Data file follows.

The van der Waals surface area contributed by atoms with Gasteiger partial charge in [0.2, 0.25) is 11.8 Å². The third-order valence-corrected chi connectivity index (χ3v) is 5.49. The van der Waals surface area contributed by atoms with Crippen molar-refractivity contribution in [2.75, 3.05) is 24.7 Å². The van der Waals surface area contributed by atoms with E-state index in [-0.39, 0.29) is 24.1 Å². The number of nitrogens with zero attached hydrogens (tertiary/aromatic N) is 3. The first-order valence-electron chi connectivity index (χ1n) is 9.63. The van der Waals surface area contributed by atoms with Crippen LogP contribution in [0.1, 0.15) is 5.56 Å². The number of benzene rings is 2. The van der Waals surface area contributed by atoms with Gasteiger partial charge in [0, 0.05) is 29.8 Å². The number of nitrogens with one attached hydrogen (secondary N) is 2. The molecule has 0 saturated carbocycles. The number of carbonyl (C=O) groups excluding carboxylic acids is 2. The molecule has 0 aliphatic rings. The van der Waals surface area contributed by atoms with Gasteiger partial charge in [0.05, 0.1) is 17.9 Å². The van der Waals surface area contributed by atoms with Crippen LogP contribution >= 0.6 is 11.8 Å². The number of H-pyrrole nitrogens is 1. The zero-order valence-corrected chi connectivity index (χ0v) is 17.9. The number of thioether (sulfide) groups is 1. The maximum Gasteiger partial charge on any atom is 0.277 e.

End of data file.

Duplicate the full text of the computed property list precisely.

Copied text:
The van der Waals surface area contributed by atoms with Gasteiger partial charge in [0.2, 0.25) is 11.8 Å². The third-order valence-corrected chi connectivity index (χ3v) is 5.49. The van der Waals surface area contributed by atoms with Crippen molar-refractivity contribution in [2.75, 3.05) is 24.7 Å². The van der Waals surface area contributed by atoms with E-state index in [-0.39, 0.29) is 24.1 Å². The number of nitrogens with zero attached hydrogens (tertiary/aromatic N) is 3. The first-order valence-electron chi connectivity index (χ1n) is 9.63. The van der Waals surface area contributed by atoms with Crippen LogP contribution in [0.1, 0.15) is 5.56 Å². The number of benzene rings is 2. The van der Waals surface area contributed by atoms with Gasteiger partial charge in [0, 0.05) is 29.8 Å². The number of nitrogens with one attached hydrogen (secondary N) is 2. The molecule has 0 saturated carbocycles. The number of carbonyl (C=O) groups excluding carboxylic acids is 2. The molecule has 0 aliphatic rings. The van der Waals surface area contributed by atoms with Gasteiger partial charge in [0.05, 0.1) is 17.9 Å². The van der Waals surface area contributed by atoms with Crippen LogP contribution >= 0.6 is 11.8 Å². The number of H-pyrrole nitrogens is 1. The zero-order valence-corrected chi connectivity index (χ0v) is 17.9. The number of thioether (sulfide) groups is 1. The maximum Gasteiger partial charge on any atom is 0.277 e.